Lecture dates and times are subject to change. Please check again in the first week of October 2023!
🔥 Aaaah, fresh Real-Time Rendering Demos... 🔥
This course gives insights into the field of realtime rendering as used in virtual reality applications or computer games. Topics include:
- Graphics Hardware (GPU) Architecture
- Advanced Lighting and Shading
- Shading Languages
- Graphics Programming (OpenGL 4.x Core Profile, Vulkan, DirectX, ...)
- Real-time Shadows
- Culling and Visibility
- Levels of Detail and Terrain Rendering
- Image-based Rendering
Lectures and Revision Course
Lectures and the revision course will be given in Seminarraum FAV 05.
Lectures will take 90 min and are typically scheduled for Wednesdays, 13:00-15:00 (c.t.), but there quite a bunch of exceptions this time. Please see the table below and check it constantly for updates!
The revision course might take a bit longer. Plan 120 min for it!
Please mind the following dates:
|TUWEL course goes online. You can already start to form groups of two.
|First lecture and introduction to the lab course
|Lecture unless stated otherwise or holiday.
Please mind the following deadlines for the lab course. All submissions are to be done via TUWEL
|Submission 1: Project Proposal and Group Finding
|Submission 2 - Prototype
|Submission 3 - Demo Test Run
|Submission 4 - Final Demo
|Presentation of the rendering demos (compulsory attendance)
(Seminarraum FAV 05)
The course consists of 10-15 lectures and a lab part in which a small rendering demo with effects from the lecture must be implemented in groups of two.
The final grade is a combination of the lab part and an oral exam. The lab part ends with the final presentations in the last lecture (There's no need to prepare slides, just run your demo and talk about the effects you've implemented and how you did it. The demo should be started and presented within 2-3 minutes.) Oral exams will be conducted after the end of the lectures and serve also as a submission talk for the lab part. The grades for both, lab part and exam, are given after the oral exam.
In order to get a positive grade, you have to fulfill the following requirements:
- Your demo must run fully automatically without any further user interaction at a minimum resolution of 1920x1080 with at least 60 FPS.
- You must have implemented two complex effects (according to your personal list of approved effects in TUWEL, in Submission 1 feedback) correctly.
- You must get a positive grade on the oral exam.
In addition to the requirements for a positive grade, your grade may increase approximately by one grade by achieving one of the following items:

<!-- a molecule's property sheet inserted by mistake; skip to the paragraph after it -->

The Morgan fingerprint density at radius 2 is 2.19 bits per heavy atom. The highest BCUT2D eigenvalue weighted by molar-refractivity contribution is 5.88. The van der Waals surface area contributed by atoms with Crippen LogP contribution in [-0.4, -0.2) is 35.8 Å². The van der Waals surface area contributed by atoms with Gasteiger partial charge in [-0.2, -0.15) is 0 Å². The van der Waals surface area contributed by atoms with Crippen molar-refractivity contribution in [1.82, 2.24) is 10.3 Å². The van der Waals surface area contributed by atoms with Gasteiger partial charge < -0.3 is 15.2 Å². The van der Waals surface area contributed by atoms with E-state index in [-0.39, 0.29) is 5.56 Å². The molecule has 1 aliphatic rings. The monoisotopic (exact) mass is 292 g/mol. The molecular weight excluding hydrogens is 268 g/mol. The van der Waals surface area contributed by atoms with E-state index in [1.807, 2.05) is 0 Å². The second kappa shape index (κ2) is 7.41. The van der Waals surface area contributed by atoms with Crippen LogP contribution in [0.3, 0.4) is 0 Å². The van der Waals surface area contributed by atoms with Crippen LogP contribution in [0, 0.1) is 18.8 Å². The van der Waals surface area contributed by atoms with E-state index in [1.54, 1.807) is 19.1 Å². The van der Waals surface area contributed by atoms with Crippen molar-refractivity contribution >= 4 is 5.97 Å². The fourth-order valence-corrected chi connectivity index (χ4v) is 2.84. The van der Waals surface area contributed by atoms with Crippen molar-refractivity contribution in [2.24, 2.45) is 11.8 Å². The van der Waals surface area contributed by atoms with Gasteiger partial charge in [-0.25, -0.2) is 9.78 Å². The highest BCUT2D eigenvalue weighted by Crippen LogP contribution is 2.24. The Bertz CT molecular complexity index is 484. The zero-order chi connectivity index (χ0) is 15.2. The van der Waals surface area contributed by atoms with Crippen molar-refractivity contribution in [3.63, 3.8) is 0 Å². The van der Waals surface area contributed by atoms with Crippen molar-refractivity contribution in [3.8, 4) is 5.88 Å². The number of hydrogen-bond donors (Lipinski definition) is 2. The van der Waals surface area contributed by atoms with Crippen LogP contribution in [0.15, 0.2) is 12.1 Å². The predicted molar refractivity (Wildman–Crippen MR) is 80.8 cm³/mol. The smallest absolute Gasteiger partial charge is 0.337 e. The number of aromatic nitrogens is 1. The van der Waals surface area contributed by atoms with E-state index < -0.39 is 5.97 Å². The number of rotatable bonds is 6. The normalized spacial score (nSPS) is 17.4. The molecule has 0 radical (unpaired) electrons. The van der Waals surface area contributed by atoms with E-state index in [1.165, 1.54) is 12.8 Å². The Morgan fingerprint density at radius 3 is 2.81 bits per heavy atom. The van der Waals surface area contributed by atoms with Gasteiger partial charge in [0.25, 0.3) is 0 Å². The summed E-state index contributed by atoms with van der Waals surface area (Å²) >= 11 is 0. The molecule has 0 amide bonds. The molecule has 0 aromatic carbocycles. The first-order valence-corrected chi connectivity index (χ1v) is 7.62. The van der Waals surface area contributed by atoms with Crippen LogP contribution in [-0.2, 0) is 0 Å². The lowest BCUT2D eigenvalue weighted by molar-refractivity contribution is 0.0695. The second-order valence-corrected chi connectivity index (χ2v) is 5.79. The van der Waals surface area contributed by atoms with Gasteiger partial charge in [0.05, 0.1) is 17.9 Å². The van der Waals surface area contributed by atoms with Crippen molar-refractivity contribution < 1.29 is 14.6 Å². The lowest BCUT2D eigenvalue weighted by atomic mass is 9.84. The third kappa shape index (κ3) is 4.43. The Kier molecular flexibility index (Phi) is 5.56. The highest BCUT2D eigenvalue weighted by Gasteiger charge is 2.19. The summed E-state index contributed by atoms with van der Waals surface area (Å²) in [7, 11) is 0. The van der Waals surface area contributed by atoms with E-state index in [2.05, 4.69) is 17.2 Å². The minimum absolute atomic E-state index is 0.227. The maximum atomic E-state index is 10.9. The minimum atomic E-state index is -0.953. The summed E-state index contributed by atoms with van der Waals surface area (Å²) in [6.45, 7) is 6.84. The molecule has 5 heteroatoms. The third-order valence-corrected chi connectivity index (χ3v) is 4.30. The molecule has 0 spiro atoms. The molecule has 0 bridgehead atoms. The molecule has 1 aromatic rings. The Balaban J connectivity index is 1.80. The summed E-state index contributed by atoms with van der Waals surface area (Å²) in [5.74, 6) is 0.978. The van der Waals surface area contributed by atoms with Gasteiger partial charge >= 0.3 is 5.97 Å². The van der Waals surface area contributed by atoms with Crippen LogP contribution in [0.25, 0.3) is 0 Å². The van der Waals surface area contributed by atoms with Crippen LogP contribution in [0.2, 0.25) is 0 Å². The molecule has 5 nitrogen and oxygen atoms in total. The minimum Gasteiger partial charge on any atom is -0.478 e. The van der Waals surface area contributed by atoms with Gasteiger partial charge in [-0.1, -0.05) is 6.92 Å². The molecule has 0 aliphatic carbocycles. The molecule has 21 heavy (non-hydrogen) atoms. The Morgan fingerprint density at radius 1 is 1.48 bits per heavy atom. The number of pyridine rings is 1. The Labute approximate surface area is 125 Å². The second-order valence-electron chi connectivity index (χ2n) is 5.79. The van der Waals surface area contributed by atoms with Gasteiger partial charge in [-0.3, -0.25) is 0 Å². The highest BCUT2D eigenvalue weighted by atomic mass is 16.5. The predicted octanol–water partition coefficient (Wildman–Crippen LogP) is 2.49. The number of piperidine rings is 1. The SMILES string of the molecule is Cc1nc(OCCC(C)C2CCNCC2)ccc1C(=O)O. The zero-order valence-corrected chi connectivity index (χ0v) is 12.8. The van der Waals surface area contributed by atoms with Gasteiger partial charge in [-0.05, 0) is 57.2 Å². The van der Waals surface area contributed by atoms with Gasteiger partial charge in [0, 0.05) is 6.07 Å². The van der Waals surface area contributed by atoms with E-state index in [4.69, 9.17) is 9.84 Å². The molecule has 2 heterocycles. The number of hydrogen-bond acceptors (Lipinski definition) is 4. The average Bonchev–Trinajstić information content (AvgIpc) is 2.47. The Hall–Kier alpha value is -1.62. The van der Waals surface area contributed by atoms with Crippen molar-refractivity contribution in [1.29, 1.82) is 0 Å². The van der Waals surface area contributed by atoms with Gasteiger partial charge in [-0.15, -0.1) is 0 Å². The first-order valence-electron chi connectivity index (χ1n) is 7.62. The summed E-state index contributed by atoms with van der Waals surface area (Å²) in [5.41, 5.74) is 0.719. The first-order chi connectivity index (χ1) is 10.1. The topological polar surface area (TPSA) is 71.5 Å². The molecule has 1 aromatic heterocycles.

- You have implemented an additional complex effect correctly.
- You have implemented multiple effects of low complexity correctly and put them to good use in your demo.
- You have modelled/generated particularly nice scene geometry.
- You have created a particularly nice demo overall, where graphics/sound/animation/etc. interact beautifully.
- You perform particularly well in the oral exam.
Dates for the oral exams will be offered in February 2024.
The main materials are the slides from the lectures. The latest slides and video recordings of the lectures will be uploaded to TUWEL .
Already available on TUWEL are lecture video recordings and slides from previous years.
The book "Real-Time Rendering, Fourth Edition", by Tomas Akenine-Möller, Eric Haines, Naty Hoffman, Angelo Pesce, Michal Iwanichi, and Sébastien Hillaire, A K Peters/CRC Press, 2018, may serve as complementary material.
A good resource for GLSL shader development is the book "OpenGL 4 Shading Language Cookbook, Third Edition", by David Wolff, Packt Publishing, 2018
The TUWEL discussion forum will be used for discussions (and group finding) and will be monitored by tutors. If you have questions or problems with the lab part, this is the best place to ask.
In case of problems with TISS or TUWEL and for personal matters, please send us an email to: firstname.lastname@example.org
The goal of the lab course is to write a small rendering demo. The implementation is done in groups of two and must show at least two effects covered by the lecture. Creativity will be rewarded.
To see what we expect from a demo, have a look at the Hall of Fame where all submissions of the previous years are shown.
The implemented effects can exceed/extend what is shown in the lectures. But make sure to check for prior work, there is already a large variety of different shaders available. You should choose a topic where at least parts of the effect have to be implemented by yourself. Please make sure to always state all references that were used. The effects must be proposed in the Submission 1 and you will get feedback about your choices. All further requirements and guidelines can be found in the description texts on TUWEL.
Everyone who submits a project proposal will get a grade!
Double-check that you submit all DLLs, shaders, textures, 3D-models and additional content in the correct folders. We can only grade demos that are running in our environment.